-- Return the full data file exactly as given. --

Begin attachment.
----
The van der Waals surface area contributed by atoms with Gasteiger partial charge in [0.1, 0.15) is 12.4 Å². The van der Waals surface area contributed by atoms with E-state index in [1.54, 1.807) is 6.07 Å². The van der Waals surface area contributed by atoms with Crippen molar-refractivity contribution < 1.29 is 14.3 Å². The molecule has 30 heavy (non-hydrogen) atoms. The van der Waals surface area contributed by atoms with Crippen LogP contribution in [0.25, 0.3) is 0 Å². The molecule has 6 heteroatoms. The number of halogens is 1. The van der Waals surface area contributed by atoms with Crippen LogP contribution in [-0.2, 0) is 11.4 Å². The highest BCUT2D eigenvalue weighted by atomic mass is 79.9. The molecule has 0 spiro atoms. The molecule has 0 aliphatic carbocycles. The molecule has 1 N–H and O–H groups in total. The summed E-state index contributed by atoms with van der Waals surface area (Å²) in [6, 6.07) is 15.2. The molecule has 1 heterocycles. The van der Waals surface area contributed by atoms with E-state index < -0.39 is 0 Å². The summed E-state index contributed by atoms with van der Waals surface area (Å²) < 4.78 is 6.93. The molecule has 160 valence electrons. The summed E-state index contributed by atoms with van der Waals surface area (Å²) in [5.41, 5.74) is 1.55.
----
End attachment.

The van der Waals surface area contributed by atoms with Gasteiger partial charge in [0.1, 0.15) is 12.4 Å². The van der Waals surface area contributed by atoms with E-state index in [1.54, 1.807) is 6.07 Å². The van der Waals surface area contributed by atoms with Crippen molar-refractivity contribution < 1.29 is 14.3 Å². The molecule has 30 heavy (non-hydrogen) atoms. The van der Waals surface area contributed by atoms with Crippen LogP contribution in [0.25, 0.3) is 0 Å². The molecule has 6 heteroatoms. The number of halogens is 1. The van der Waals surface area contributed by atoms with Crippen LogP contribution in [-0.2, 0) is 11.4 Å². The highest BCUT2D eigenvalue weighted by atomic mass is 79.9. The molecule has 0 spiro atoms. The molecule has 0 aliphatic carbocycles. The molecule has 1 N–H and O–H groups in total. The summed E-state index contributed by atoms with van der Waals surface area (Å²) in [6, 6.07) is 15.2. The molecule has 1 heterocycles. The van der Waals surface area contributed by atoms with E-state index < -0.39 is 0 Å². The summed E-state index contributed by atoms with van der Waals surface area (Å²) < 4.78 is 6.93. The molecule has 160 valence electrons. The summed E-state index contributed by atoms with van der Waals surface area (Å²) in [5.41, 5.74) is 1.55.